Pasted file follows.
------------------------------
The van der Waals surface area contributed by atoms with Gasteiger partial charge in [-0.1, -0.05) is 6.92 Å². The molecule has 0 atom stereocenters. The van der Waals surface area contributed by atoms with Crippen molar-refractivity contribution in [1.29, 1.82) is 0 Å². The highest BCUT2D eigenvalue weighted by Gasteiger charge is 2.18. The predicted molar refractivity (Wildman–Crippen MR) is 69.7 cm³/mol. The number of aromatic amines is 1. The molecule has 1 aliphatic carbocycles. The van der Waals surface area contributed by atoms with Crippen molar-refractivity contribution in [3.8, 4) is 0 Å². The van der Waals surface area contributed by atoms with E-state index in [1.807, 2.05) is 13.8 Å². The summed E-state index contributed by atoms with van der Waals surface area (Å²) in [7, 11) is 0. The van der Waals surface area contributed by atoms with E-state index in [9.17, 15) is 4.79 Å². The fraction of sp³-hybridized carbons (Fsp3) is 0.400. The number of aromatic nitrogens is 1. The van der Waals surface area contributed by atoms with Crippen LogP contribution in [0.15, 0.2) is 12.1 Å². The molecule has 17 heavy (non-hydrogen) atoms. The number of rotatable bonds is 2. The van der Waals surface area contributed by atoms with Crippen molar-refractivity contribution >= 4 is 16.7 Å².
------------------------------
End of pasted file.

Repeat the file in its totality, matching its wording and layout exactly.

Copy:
The van der Waals surface area contributed by atoms with Gasteiger partial charge in [-0.1, -0.05) is 6.92 Å². The molecule has 0 atom stereocenters. The van der Waals surface area contributed by atoms with Crippen molar-refractivity contribution in [1.29, 1.82) is 0 Å². The highest BCUT2D eigenvalue weighted by Gasteiger charge is 2.18. The predicted molar refractivity (Wildman–Crippen MR) is 69.7 cm³/mol. The number of aromatic amines is 1. The molecule has 1 aliphatic carbocycles. The van der Waals surface area contributed by atoms with Crippen molar-refractivity contribution in [3.8, 4) is 0 Å². The van der Waals surface area contributed by atoms with E-state index in [1.807, 2.05) is 13.8 Å². The summed E-state index contributed by atoms with van der Waals surface area (Å²) in [7, 11) is 0. The van der Waals surface area contributed by atoms with E-state index in [9.17, 15) is 4.79 Å². The fraction of sp³-hybridized carbons (Fsp3) is 0.400. The number of aromatic nitrogens is 1. The van der Waals surface area contributed by atoms with Crippen LogP contribution in [0.15, 0.2) is 12.1 Å². The molecule has 17 heavy (non-hydrogen) atoms. The number of rotatable bonds is 2. The van der Waals surface area contributed by atoms with Crippen molar-refractivity contribution >= 4 is 16.7 Å².